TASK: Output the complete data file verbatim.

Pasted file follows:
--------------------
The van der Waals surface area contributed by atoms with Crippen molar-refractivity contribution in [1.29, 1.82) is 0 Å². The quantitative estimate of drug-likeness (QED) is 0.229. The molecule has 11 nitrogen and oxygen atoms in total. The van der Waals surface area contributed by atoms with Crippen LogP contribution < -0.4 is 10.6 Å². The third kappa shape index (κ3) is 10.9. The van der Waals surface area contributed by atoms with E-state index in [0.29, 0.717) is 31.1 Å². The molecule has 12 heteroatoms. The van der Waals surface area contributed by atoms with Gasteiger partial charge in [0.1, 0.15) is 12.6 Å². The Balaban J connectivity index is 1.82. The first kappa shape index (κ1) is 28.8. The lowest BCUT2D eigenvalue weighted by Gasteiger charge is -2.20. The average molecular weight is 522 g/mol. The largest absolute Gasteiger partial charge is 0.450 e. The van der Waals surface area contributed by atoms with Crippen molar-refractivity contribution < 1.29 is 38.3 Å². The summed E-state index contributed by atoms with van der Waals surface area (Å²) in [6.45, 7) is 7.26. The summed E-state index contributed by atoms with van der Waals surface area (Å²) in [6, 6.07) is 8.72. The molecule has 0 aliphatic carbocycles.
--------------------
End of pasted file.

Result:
The van der Waals surface area contributed by atoms with Crippen molar-refractivity contribution in [1.29, 1.82) is 0 Å². The quantitative estimate of drug-likeness (QED) is 0.229. The molecule has 11 nitrogen and oxygen atoms in total. The van der Waals surface area contributed by atoms with Crippen LogP contribution < -0.4 is 10.6 Å². The third kappa shape index (κ3) is 10.9. The van der Waals surface area contributed by atoms with E-state index in [0.29, 0.717) is 31.1 Å². The molecule has 12 heteroatoms. The van der Waals surface area contributed by atoms with Gasteiger partial charge in [0.1, 0.15) is 12.6 Å². The Balaban J connectivity index is 1.82. The first kappa shape index (κ1) is 28.8. The lowest BCUT2D eigenvalue weighted by Gasteiger charge is -2.20. The average molecular weight is 522 g/mol. The largest absolute Gasteiger partial charge is 0.450 e. The van der Waals surface area contributed by atoms with Crippen molar-refractivity contribution < 1.29 is 38.3 Å². The summed E-state index contributed by atoms with van der Waals surface area (Å²) in [6.45, 7) is 7.26. The summed E-state index contributed by atoms with van der Waals surface area (Å²) in [6, 6.07) is 8.72. The molecule has 0 aliphatic carbocycles.